The key thing, remember, is to suppress the carriage return that’s associated with the empty field, not the empty field itself. The field is empty so it’s not going to show up, period.
You need to hide the carriage return after the <Address2> field IF the <Address2> field is empty.
I have tried to do this with the Fields window but couldn’t find a way to express a carriage return.
My solution is to use sections, as shown in figure 5.
Figure 5: Sections
Suppressing blank lines with sections step by step
I show how to do this in a WorldLabel template, template WL-OL1125.ott. You can download OpenOffice.org templates for free here. However, the principle applies to anything. You can use this in mail merge letters that you create yourself; you can use it in the templates you get from using File→New→Labels; and, of course, you can use it in other WorldLabel templates. The key thing is to simply create the mail merge the way you usually do, then put the field that might be empty in a section with the right condition.
A. Get a database.
I’ll assume that you know how to do this or that you already have created one.
B. Create the mail merge.
I’ll show how to do it in the most straightforward way, using the WorldLabel template WL-OL1125.ott.
Open the template. See figure 6.
Figure 6: Labels template
Optional: The templates are made of tables. I like to add visible borders to the table so it’s easier to tell what I’m doing. Select the whole table and click the indicated icon to put borders on. You can turn them off again before you print. See figure 7.
Figure 7: Showing borders
Click in the first label area. See figure 8.
Figure 8: The first label area
Choose Insert→Fields→Other, then the Database tab, and select Mailmerge Fields. See figure 9.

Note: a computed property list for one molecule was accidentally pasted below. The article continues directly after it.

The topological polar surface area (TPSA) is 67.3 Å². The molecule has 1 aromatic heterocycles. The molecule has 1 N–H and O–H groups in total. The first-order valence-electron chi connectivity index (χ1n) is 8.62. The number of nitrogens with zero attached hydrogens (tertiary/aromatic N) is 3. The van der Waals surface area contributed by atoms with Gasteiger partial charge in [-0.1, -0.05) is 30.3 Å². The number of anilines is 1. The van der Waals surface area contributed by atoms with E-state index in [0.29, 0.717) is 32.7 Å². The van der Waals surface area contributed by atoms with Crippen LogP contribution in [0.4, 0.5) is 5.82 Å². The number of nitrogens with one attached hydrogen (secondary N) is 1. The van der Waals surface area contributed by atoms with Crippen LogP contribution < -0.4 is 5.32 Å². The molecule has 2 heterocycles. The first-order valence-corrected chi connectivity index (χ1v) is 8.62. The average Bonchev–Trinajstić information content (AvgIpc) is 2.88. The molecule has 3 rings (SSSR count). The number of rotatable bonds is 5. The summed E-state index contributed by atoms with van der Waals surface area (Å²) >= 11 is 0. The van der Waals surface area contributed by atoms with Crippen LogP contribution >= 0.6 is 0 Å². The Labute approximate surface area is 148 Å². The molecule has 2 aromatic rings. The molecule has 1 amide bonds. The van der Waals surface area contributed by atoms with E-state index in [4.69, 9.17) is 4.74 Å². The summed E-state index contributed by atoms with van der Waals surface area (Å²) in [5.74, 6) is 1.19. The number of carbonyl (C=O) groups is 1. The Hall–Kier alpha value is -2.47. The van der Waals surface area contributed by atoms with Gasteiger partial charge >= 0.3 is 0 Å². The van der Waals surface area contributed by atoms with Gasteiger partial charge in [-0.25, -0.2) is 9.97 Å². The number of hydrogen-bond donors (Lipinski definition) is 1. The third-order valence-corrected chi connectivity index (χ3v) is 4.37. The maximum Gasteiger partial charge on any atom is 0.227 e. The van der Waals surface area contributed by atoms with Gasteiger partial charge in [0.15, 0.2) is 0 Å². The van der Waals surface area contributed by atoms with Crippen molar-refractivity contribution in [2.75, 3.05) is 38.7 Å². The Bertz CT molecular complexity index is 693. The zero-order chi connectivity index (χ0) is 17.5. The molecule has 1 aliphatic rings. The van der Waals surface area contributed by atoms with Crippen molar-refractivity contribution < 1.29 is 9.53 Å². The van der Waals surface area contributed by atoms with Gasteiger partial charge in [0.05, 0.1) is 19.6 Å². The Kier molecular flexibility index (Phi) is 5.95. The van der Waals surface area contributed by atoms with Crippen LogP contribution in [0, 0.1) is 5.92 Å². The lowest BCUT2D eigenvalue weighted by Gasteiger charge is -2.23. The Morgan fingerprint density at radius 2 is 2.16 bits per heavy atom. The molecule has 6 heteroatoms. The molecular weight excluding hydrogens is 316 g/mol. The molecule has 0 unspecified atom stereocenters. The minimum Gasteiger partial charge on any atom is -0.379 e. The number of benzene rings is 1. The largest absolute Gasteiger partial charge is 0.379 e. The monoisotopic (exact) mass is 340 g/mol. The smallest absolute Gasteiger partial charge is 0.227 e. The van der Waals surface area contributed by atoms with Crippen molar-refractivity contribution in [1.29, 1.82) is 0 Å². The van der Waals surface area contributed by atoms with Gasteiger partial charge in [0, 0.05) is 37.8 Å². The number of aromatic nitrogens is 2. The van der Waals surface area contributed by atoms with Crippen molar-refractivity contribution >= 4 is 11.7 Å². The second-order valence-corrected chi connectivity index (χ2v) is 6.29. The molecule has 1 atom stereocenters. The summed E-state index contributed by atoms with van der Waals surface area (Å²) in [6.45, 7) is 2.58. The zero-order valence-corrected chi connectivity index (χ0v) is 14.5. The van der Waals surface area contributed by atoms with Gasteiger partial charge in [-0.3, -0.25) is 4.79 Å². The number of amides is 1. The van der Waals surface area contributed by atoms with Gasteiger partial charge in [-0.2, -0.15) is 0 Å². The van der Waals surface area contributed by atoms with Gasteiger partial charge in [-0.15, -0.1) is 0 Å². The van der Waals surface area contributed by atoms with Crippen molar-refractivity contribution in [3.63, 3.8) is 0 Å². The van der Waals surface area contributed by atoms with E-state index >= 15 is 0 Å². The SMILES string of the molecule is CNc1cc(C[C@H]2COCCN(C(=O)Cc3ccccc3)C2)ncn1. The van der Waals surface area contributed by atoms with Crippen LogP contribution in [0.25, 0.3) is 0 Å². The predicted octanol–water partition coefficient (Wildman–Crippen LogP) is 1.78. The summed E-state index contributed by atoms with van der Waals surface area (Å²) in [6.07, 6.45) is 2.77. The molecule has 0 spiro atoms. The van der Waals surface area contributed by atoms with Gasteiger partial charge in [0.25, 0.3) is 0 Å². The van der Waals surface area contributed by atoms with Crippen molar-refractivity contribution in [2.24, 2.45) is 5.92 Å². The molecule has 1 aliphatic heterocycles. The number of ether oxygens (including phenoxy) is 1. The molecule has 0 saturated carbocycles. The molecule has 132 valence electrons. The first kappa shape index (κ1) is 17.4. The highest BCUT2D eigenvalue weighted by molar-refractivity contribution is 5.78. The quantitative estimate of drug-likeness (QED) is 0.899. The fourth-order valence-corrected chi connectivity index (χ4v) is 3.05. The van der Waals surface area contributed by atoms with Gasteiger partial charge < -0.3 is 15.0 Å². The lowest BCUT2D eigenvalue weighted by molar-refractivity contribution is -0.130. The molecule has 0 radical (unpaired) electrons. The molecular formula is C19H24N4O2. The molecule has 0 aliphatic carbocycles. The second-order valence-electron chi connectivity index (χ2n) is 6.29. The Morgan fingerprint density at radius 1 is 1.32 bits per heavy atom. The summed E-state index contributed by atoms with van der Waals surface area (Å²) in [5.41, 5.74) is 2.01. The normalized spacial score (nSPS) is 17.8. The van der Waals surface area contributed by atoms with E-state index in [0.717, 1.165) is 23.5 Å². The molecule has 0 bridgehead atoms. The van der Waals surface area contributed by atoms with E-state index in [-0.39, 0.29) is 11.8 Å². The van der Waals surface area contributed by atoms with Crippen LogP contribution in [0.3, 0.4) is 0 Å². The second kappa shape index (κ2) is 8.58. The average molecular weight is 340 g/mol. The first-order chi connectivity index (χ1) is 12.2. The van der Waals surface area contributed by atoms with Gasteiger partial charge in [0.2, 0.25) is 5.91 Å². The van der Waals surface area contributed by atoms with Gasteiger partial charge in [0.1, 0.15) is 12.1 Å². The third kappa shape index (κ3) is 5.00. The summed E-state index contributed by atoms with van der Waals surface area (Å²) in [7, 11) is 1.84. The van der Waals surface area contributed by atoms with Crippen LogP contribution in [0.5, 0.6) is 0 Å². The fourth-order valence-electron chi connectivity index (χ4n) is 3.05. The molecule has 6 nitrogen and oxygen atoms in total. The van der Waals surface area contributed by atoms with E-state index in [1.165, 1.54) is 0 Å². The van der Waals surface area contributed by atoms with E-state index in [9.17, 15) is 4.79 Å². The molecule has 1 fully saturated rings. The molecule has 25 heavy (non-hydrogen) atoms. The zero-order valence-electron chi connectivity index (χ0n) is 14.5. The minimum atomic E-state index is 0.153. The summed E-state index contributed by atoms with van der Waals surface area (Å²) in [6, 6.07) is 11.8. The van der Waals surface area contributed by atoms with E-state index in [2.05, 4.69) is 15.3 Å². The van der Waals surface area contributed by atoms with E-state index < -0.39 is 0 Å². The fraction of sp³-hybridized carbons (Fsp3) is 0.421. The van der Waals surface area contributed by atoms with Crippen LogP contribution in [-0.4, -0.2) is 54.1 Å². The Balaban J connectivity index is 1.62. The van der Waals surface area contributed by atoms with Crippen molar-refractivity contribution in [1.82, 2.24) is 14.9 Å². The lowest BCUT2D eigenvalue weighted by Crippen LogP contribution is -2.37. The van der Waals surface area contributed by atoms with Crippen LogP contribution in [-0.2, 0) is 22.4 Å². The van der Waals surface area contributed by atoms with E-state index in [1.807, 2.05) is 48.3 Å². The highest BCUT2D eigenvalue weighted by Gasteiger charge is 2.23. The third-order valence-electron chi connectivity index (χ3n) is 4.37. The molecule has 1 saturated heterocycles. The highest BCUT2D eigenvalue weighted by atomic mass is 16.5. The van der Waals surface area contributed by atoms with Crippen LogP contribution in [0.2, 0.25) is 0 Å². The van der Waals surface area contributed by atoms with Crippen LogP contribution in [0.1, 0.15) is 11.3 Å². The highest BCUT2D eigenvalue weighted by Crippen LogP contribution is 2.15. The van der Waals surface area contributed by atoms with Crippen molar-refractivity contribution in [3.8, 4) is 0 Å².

Figure 9: Fields window, inserting fields from a table
Select the database and expand to see the table you want to use. See figure 10.
Figure 10: Selecting the table containing the fields you want
Select the first field, then click Insert. It will appear. See figure 11.
Figure 11: Inserting a field
Type a space after that field in the label, then insert the next field. Press Enter in the label, insert the next field, and so on. It should look like figure 12 when you’re done.
Figure 12: Inserting additional fields
Select the Address2 field or whatever field you want to suppress if it’s empty. (Select the field, as shown, without the carriage return—I know, it doesn’t make sense but it works correctly this way.) See figure 13.
Figure 13: Selecting the Address2 field to create a section
Choose Insert→Section. The Section window will appear.
Select the “Hide With" field and type the condition. This condition just says “Hide this part that the user selected whenever the contents of the field I’m referencing are blank". See figure 14.
Figure 14: Creating a conditionally hidden section
The following are the syntax and an example.
Syntax (replace the italicized values with the real values):
databasename.tablename.fieldname EQ ""
mailinglist.Names.Address2 EQ ""
Note:You could hide anything depending on whether any field or variable is blank, or is equal to Montana, or any other value. The possibilities are tremendous.
The address block will look like figure 15.
Figure 15: The address block with the conditional section
Format the address block the way you want it to look: select the font, font size, style, etc.
Copy the whole address block and paste it in the next label area, or to wherever you want to use it again. See figure 16.